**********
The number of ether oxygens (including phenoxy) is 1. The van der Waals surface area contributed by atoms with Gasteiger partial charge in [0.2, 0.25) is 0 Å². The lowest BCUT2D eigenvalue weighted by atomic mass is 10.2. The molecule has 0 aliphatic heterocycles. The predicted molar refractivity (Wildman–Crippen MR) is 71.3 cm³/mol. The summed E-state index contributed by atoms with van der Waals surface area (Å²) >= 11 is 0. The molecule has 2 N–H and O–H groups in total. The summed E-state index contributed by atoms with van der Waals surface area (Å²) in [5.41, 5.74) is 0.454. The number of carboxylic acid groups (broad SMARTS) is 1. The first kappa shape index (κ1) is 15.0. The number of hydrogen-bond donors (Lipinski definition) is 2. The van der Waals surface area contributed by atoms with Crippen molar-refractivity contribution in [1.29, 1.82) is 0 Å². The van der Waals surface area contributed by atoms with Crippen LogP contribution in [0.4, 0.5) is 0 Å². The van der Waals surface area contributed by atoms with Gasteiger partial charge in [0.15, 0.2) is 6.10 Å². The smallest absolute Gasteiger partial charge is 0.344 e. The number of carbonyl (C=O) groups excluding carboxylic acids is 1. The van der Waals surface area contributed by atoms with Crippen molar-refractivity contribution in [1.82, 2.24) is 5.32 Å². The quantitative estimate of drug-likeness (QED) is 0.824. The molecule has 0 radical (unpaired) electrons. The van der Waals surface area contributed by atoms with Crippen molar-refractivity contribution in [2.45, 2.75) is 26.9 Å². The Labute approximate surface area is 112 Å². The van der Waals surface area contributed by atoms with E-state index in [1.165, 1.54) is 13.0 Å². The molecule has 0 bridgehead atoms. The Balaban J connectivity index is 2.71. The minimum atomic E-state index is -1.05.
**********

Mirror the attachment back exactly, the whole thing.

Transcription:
The number of ether oxygens (including phenoxy) is 1. The van der Waals surface area contributed by atoms with Gasteiger partial charge in [0.2, 0.25) is 0 Å². The lowest BCUT2D eigenvalue weighted by atomic mass is 10.2. The molecule has 0 aliphatic heterocycles. The predicted molar refractivity (Wildman–Crippen MR) is 71.3 cm³/mol. The summed E-state index contributed by atoms with van der Waals surface area (Å²) >= 11 is 0. The molecule has 2 N–H and O–H groups in total. The summed E-state index contributed by atoms with van der Waals surface area (Å²) in [5.41, 5.74) is 0.454. The number of carboxylic acid groups (broad SMARTS) is 1. The first kappa shape index (κ1) is 15.0. The number of hydrogen-bond donors (Lipinski definition) is 2. The van der Waals surface area contributed by atoms with Crippen molar-refractivity contribution in [1.29, 1.82) is 0 Å². The van der Waals surface area contributed by atoms with Crippen LogP contribution in [0.4, 0.5) is 0 Å². The van der Waals surface area contributed by atoms with Gasteiger partial charge in [0.15, 0.2) is 6.10 Å². The smallest absolute Gasteiger partial charge is 0.344 e. The number of carbonyl (C=O) groups excluding carboxylic acids is 1. The van der Waals surface area contributed by atoms with Crippen molar-refractivity contribution in [1.82, 2.24) is 5.32 Å². The quantitative estimate of drug-likeness (QED) is 0.824. The molecule has 0 radical (unpaired) electrons. The van der Waals surface area contributed by atoms with Crippen molar-refractivity contribution in [2.45, 2.75) is 26.9 Å². The Labute approximate surface area is 112 Å². The van der Waals surface area contributed by atoms with E-state index in [1.165, 1.54) is 13.0 Å². The molecule has 0 bridgehead atoms. The Balaban J connectivity index is 2.71. The minimum atomic E-state index is -1.05.